Crab-eating Macaque - Relationship With Humans

Relationship With Humans

Long-tailed macaques extensively overlap with humans across their range in Southeast Asia. Consequently, people and long-tailed macaques live together in many locations. Some of these areas are associated with religious sites and local customs, such as the temples of Bali in Indonesia, Thailand, and Cambodia, while other areas are characterized by conflict as a result of habitat loss and competition over food and space. Humans and long-tailed macaques have shared environments since prehistoric times, and tend to both frequent forest and river edge habitats.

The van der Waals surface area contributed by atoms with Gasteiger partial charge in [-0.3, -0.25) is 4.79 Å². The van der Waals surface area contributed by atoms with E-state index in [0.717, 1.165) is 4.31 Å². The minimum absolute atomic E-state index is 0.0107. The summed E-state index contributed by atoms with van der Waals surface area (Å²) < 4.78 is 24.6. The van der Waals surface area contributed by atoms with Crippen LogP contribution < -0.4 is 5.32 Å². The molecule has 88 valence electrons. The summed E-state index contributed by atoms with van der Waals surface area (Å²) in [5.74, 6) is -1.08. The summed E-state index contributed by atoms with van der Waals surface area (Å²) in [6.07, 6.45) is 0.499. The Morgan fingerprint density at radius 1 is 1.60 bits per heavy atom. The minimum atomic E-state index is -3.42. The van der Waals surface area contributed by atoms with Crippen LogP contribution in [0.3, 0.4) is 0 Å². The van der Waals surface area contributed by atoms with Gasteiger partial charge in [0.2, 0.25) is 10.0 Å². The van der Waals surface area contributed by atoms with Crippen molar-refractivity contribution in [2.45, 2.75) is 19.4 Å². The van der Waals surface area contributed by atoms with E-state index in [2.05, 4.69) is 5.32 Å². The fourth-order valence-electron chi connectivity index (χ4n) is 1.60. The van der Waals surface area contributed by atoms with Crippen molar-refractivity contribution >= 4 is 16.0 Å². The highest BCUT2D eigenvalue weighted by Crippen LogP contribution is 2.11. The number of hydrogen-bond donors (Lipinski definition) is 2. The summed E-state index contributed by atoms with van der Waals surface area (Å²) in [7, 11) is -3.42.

M. fascicularis is also used extensively in medical experiments, in particular those connected with neuroscience and disease. Due to their close physiology, they can share infections with humans. Some cases of concern have been an isolated event of Ebola-Reston virus found in a captive-bred population shipped to the US from the Philippines, which was later found to be a strain of Ebola that has no known pathological consequences in humans, unlike the African strains. Furthermore, they are a known carrier of monkey B virus (Herpesvirus simiae), a virus which has produced disease in some lab workers working mainly with rhesus macaques (M. mulatta). Nafovanny, the largest facility for the captive breeding of nonhuman primates in the world, houses 30,000 macaques. The crab-eating macaque is one of the types of monkeys that have been used as space test flight animals. It has been discovered recently that Plasmodium knowlesi, which causes malaria in M. fascicularis, can also infect humans. A few cases have been documented in human, but for how long humans have been getting infections of this malarial strain is unknown. It is, therefore, not possible to assess if this is a newly emerging health threat, or if just newly discovered due to improved malarial detection techniques. Given the long history of humans and macaques living together in SE Asia, it is likely the latter.

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